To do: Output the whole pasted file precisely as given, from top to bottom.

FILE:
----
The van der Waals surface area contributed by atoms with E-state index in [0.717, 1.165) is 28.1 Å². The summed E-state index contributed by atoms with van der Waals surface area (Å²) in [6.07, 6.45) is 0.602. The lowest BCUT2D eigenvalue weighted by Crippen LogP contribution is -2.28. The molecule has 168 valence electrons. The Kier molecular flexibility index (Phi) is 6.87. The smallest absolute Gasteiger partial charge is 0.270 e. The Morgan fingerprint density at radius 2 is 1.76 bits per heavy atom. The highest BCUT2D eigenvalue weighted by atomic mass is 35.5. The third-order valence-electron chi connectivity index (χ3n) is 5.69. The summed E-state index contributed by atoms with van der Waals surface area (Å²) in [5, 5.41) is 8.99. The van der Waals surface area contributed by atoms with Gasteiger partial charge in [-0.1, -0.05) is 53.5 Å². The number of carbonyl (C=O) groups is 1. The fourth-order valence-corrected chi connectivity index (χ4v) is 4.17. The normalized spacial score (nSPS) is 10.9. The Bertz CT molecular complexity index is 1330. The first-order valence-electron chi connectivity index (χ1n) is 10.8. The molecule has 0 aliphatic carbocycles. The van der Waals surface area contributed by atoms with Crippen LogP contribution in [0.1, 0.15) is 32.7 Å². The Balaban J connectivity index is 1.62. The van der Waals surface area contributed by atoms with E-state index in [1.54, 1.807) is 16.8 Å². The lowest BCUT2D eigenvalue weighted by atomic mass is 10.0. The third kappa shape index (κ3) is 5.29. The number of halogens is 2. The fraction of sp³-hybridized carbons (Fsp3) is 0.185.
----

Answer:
The van der Waals surface area contributed by atoms with E-state index in [0.717, 1.165) is 28.1 Å². The summed E-state index contributed by atoms with van der Waals surface area (Å²) in [6.07, 6.45) is 0.602. The lowest BCUT2D eigenvalue weighted by Crippen LogP contribution is -2.28. The molecule has 168 valence electrons. The Kier molecular flexibility index (Phi) is 6.87. The smallest absolute Gasteiger partial charge is 0.270 e. The Morgan fingerprint density at radius 2 is 1.76 bits per heavy atom. The highest BCUT2D eigenvalue weighted by atomic mass is 35.5. The third-order valence-electron chi connectivity index (χ3n) is 5.69. The summed E-state index contributed by atoms with van der Waals surface area (Å²) in [5, 5.41) is 8.99. The van der Waals surface area contributed by atoms with Gasteiger partial charge in [-0.1, -0.05) is 53.5 Å². The number of carbonyl (C=O) groups is 1. The fourth-order valence-corrected chi connectivity index (χ4v) is 4.17. The normalized spacial score (nSPS) is 10.9. The Bertz CT molecular complexity index is 1330. The first-order valence-electron chi connectivity index (χ1n) is 10.8. The molecule has 0 aliphatic carbocycles. The van der Waals surface area contributed by atoms with Crippen LogP contribution in [0.1, 0.15) is 32.7 Å². The Balaban J connectivity index is 1.62. The van der Waals surface area contributed by atoms with E-state index in [1.54, 1.807) is 16.8 Å². The lowest BCUT2D eigenvalue weighted by atomic mass is 10.0. The third kappa shape index (κ3) is 5.29. The number of halogens is 2. The fraction of sp³-hybridized carbons (Fsp3) is 0.185.